Well, I assume the little sprites shown here are meant to be early humanity. Everything sentient in this game looks like a woodlouse with a slab of pitta bread over its face, including the protagonist: Teku, who’s just a normal flatbread bug trying to live a peaceful life in one of those early villages from Spore, when another tribe comes along and burns his village to the ground whilst taking his shaman hostage – a pretty solid opening act. Right away we have a hero, an antagonistic force, and a problem from the latter that needs to be resolved by the former. All seems good to me.

But that resolution is going to take a while, I’m afraid. The first thing that needs to be done is just getting to the villains’ lair, whereupon the story pulls its hat over its eyes and has a little snooze. You can keep yourself entertained with the puzzles, right?

It’s true that we do meet folks along the journey and they’re all very prettily designed, but they barely consent to have any personality, doing the traditional adventure game demand of “give me a thing so I can give you a different thing.” The crux of this was when we rescued an elderly woman with a mushroom for a face from being captured and lightly grilled with a nice steak, whereupon she refused to give us a ride in her boat until we then gave her some pocket change, the ungrateful old bag.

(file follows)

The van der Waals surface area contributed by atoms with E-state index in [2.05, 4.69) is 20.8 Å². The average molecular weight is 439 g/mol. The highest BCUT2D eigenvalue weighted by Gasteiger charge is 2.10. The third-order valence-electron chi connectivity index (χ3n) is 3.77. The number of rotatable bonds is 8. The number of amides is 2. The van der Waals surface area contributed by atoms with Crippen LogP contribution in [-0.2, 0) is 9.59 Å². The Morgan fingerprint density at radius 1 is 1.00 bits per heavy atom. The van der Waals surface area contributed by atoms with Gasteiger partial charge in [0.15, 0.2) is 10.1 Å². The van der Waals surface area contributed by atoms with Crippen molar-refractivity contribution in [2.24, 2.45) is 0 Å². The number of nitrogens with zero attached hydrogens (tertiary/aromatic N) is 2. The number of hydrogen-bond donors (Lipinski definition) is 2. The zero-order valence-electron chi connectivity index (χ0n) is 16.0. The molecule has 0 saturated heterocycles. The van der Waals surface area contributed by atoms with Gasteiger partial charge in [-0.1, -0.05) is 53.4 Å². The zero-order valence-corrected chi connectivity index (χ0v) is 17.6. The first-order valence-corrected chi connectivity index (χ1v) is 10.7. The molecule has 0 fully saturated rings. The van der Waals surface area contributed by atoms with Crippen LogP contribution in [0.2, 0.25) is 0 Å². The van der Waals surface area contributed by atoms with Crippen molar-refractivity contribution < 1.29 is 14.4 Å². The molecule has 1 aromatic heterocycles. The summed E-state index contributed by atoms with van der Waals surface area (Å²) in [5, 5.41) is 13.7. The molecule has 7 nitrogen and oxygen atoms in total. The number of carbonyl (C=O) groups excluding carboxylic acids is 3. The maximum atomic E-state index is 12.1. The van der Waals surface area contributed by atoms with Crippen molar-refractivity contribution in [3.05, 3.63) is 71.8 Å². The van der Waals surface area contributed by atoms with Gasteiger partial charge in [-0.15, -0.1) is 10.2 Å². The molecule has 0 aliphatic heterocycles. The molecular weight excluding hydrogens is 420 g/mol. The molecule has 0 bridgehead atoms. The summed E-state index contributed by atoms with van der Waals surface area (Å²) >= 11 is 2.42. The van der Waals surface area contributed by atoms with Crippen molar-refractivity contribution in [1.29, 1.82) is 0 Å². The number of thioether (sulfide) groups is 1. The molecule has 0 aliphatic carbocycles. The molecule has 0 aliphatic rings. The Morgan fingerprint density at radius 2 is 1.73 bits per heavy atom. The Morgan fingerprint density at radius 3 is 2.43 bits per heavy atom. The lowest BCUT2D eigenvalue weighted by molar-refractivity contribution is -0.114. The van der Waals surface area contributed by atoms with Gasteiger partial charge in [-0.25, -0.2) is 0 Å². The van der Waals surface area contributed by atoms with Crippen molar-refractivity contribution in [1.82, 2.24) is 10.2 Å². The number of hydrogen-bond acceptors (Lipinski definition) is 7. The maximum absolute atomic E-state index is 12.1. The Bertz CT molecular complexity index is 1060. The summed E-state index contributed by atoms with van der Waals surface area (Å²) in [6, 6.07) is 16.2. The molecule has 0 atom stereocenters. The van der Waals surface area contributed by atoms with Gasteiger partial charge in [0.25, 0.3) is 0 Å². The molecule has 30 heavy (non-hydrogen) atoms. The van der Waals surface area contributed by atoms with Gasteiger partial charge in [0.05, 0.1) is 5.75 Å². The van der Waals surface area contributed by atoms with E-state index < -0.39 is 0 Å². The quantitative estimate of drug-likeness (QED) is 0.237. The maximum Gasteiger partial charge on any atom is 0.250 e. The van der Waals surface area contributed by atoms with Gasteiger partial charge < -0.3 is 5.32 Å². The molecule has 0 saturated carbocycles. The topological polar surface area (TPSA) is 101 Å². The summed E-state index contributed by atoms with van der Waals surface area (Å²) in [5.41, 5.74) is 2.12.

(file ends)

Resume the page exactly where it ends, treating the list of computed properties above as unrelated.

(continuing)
And I meant what I said earlier about the tone. The villains are a bunch of primal savages, but there are times when Teku seems perfectly happy to butcher them back, including crushing two unsuspecting sods beneath a giant fish, in which you can practically hear the bones breaking. I guess nobody told those guys that they’d wandered out of Princess Mononoke and into a game of Hitman.

But I suppose the game’s story is fine enough when looked at from a distance, largely due to the presence of a soft-voiced narrator who’s supporting all the emotion, story weight and character development on his back, and doing so rather well, despite the tonal shifts and trudging pace. The ending is rather neat as well, where the story picks back up and we get a little bit more dimensionality to our villains and understand their motives. Consider the plot a solid B, dipping to B- when it starts to get a little bored and unwilling to come into work.

The rather gleeful deaths that pop up without warning would make early Sierra games proud.